The Bible Says What? Jonah is upset that God forgave Nineveh

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The Bible Says What? Jonah is upset that God forgave Nineveh

Rabbi Dr René Pfertzel takes a controversial topic from Jewish texts and looks at a Liberal Jewish response

In a nutshell, the Book of Jonah is the story of a reluctant prophet.

At the opening of the story, God called Jonah to go to Nineveh, the capital of the Assyrian Empire, Israel’s arch enemy, to warn the inhabitants that because of their iniquities and sinfulness God was about to destroy them.

Instead of heeding God’s voice, Jonah fled in the opposite direction, to what was then the other side of the known world.

Next follows the part we all know. God sends a storm against the boat Jonah had boarded. The crew are terrified. The sailors draw lots to see who is responsible for the storm and throw Jonah overboard, whereupon God sends a fish to swallow him. After he repents, the fish then spits Jonah up on to the land.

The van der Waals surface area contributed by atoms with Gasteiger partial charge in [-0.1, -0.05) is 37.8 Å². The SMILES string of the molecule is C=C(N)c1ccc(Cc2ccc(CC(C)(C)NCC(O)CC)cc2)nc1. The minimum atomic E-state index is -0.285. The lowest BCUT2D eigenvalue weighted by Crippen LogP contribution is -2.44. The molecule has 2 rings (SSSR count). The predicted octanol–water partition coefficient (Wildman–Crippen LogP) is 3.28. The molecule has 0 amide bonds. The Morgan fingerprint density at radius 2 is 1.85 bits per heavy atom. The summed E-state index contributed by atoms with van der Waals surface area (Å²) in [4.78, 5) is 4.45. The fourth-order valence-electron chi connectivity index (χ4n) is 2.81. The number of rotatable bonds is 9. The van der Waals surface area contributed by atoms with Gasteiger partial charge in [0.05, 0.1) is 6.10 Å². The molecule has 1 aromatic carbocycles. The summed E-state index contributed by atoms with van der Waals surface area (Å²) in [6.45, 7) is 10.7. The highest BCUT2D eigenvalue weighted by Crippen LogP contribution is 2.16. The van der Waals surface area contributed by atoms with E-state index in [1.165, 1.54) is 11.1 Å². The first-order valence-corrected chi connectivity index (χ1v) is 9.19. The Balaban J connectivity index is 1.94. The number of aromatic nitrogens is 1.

What is most interesting to me is what happens next. Jonah rushes to Nineveh in order to deliver his prophecy: Nineveh is wicked and will be destroyed in 40 days! The people of Ninevah believe him and change their lives.

Jonah, however, is very disappointed when God forgives them.

You would have thought Jonah would be happy to see that Nineveh was saved, instead of destroyed.

Was Jonah’s ego hurt when his prophecy wasn’t fulfilled? Was he shocked that God would forgive non-Jews?

Here we are like Jonah. It is a human trait to believe that the world should revolve around our fragile egos, and when we don’t understand what is happening, we get angry because we are afraid.

We can be so inflated with ourselves that we forget our place in the universe: a mere grain of sand in a machine that is so much bigger than us. The Book of Jonah is indeed a lesson in humility.

  •  Rabbi Dr René Pfertzel serves Kingston Liberal Synagogue

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